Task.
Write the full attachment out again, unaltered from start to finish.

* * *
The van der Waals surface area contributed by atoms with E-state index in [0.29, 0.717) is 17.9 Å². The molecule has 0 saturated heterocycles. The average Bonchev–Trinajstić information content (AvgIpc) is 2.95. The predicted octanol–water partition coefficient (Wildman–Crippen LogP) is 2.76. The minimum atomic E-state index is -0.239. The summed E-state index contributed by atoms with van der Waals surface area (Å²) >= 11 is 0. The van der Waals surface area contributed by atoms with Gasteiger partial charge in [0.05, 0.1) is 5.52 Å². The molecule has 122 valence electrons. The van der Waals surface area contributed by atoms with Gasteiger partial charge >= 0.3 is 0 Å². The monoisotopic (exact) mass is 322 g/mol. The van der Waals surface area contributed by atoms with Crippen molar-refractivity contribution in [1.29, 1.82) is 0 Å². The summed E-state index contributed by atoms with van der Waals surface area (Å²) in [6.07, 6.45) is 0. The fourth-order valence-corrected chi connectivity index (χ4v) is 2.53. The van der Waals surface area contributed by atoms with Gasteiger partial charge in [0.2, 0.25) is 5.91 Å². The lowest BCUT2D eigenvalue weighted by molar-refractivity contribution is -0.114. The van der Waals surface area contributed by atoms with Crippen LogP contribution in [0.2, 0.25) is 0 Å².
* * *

The van der Waals surface area contributed by atoms with E-state index in [0.29, 0.717) is 17.9 Å². The molecule has 0 saturated heterocycles. The average Bonchev–Trinajstić information content (AvgIpc) is 2.95. The predicted octanol–water partition coefficient (Wildman–Crippen LogP) is 2.76. The minimum atomic E-state index is -0.239. The summed E-state index contributed by atoms with van der Waals surface area (Å²) >= 11 is 0. The van der Waals surface area contributed by atoms with Gasteiger partial charge in [0.05, 0.1) is 5.52 Å². The molecule has 122 valence electrons. The van der Waals surface area contributed by atoms with Gasteiger partial charge >= 0.3 is 0 Å². The monoisotopic (exact) mass is 322 g/mol. The van der Waals surface area contributed by atoms with Crippen molar-refractivity contribution in [1.29, 1.82) is 0 Å². The summed E-state index contributed by atoms with van der Waals surface area (Å²) in [6.07, 6.45) is 0. The fourth-order valence-corrected chi connectivity index (χ4v) is 2.53. The van der Waals surface area contributed by atoms with Gasteiger partial charge in [0.2, 0.25) is 5.91 Å². The lowest BCUT2D eigenvalue weighted by molar-refractivity contribution is -0.114. The van der Waals surface area contributed by atoms with Crippen LogP contribution in [0.2, 0.25) is 0 Å².